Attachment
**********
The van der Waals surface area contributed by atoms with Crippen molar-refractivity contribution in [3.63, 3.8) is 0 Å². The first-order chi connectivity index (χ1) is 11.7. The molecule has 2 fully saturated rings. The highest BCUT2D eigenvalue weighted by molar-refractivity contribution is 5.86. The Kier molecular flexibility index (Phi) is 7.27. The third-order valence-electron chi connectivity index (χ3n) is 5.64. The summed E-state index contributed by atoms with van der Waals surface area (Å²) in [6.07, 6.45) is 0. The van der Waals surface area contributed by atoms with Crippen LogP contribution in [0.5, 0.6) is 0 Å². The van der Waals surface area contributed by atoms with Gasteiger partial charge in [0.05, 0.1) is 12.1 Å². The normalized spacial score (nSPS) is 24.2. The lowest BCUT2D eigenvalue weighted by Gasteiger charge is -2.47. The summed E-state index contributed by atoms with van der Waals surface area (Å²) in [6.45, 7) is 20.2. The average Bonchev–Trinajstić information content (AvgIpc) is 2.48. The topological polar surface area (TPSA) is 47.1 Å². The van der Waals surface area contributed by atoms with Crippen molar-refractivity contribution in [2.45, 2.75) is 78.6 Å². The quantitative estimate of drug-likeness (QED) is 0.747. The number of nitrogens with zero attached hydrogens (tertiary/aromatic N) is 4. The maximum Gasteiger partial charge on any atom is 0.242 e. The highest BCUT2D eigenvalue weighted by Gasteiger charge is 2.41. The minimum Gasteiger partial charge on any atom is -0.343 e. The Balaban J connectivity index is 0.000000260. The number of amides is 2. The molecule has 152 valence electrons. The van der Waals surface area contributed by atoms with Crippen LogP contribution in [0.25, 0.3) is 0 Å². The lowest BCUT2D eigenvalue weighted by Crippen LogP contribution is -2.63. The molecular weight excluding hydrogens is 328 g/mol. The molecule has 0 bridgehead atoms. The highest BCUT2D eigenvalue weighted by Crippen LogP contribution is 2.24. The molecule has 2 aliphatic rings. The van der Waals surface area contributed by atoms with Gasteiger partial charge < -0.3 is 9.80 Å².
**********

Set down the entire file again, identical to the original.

The van der Waals surface area contributed by atoms with Crippen molar-refractivity contribution in [3.63, 3.8) is 0 Å². The first-order chi connectivity index (χ1) is 11.7. The molecule has 2 fully saturated rings. The highest BCUT2D eigenvalue weighted by molar-refractivity contribution is 5.86. The Kier molecular flexibility index (Phi) is 7.27. The third-order valence-electron chi connectivity index (χ3n) is 5.64. The summed E-state index contributed by atoms with van der Waals surface area (Å²) in [6.07, 6.45) is 0. The van der Waals surface area contributed by atoms with Crippen LogP contribution in [0.5, 0.6) is 0 Å². The van der Waals surface area contributed by atoms with Gasteiger partial charge in [0.05, 0.1) is 12.1 Å². The normalized spacial score (nSPS) is 24.2. The lowest BCUT2D eigenvalue weighted by Gasteiger charge is -2.47. The summed E-state index contributed by atoms with van der Waals surface area (Å²) in [6.45, 7) is 20.2. The average Bonchev–Trinajstić information content (AvgIpc) is 2.48. The topological polar surface area (TPSA) is 47.1 Å². The van der Waals surface area contributed by atoms with Crippen molar-refractivity contribution in [2.45, 2.75) is 78.6 Å². The quantitative estimate of drug-likeness (QED) is 0.747. The number of nitrogens with zero attached hydrogens (tertiary/aromatic N) is 4. The maximum Gasteiger partial charge on any atom is 0.242 e. The highest BCUT2D eigenvalue weighted by Gasteiger charge is 2.41. The minimum Gasteiger partial charge on any atom is -0.343 e. The Balaban J connectivity index is 0.000000260. The number of amides is 2. The molecule has 152 valence electrons. The van der Waals surface area contributed by atoms with Crippen LogP contribution in [0.25, 0.3) is 0 Å². The lowest BCUT2D eigenvalue weighted by Crippen LogP contribution is -2.63. The molecular weight excluding hydrogens is 328 g/mol. The molecule has 0 bridgehead atoms. The highest BCUT2D eigenvalue weighted by Crippen LogP contribution is 2.24. The molecule has 2 aliphatic rings. The van der Waals surface area contributed by atoms with Gasteiger partial charge < -0.3 is 9.80 Å².